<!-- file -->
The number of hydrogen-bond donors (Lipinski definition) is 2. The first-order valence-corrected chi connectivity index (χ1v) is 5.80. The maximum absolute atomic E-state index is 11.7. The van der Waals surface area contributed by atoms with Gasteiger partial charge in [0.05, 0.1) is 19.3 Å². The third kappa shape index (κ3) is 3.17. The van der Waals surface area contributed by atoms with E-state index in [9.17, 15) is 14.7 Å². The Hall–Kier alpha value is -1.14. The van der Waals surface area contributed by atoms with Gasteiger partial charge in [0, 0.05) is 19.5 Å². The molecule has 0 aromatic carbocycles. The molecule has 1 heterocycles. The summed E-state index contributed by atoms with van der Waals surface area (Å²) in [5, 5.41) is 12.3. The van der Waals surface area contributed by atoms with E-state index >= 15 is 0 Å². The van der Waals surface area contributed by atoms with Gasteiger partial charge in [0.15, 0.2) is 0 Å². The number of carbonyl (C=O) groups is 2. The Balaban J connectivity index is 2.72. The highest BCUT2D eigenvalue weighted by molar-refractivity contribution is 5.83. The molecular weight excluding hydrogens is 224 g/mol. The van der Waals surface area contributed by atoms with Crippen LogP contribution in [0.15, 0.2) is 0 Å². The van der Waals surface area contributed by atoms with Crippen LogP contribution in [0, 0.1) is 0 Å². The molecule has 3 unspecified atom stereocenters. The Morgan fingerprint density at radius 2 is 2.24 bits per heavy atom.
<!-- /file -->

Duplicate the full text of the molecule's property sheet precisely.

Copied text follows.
The number of hydrogen-bond donors (Lipinski definition) is 2. The first-order valence-corrected chi connectivity index (χ1v) is 5.80. The maximum absolute atomic E-state index is 11.7. The van der Waals surface area contributed by atoms with Gasteiger partial charge in [0.05, 0.1) is 19.3 Å². The third kappa shape index (κ3) is 3.17. The van der Waals surface area contributed by atoms with E-state index in [9.17, 15) is 14.7 Å². The Hall–Kier alpha value is -1.14. The van der Waals surface area contributed by atoms with Gasteiger partial charge in [0, 0.05) is 19.5 Å². The molecule has 0 aromatic carbocycles. The molecule has 1 heterocycles. The summed E-state index contributed by atoms with van der Waals surface area (Å²) in [5, 5.41) is 12.3. The van der Waals surface area contributed by atoms with E-state index >= 15 is 0 Å². The van der Waals surface area contributed by atoms with Gasteiger partial charge in [0.15, 0.2) is 0 Å². The number of carbonyl (C=O) groups is 2. The Balaban J connectivity index is 2.72. The highest BCUT2D eigenvalue weighted by molar-refractivity contribution is 5.83. The molecular weight excluding hydrogens is 224 g/mol. The van der Waals surface area contributed by atoms with Crippen LogP contribution in [0.15, 0.2) is 0 Å². The van der Waals surface area contributed by atoms with Crippen LogP contribution in [0, 0.1) is 0 Å². The molecule has 3 unspecified atom stereocenters. The Morgan fingerprint density at radius 2 is 2.24 bits per heavy atom.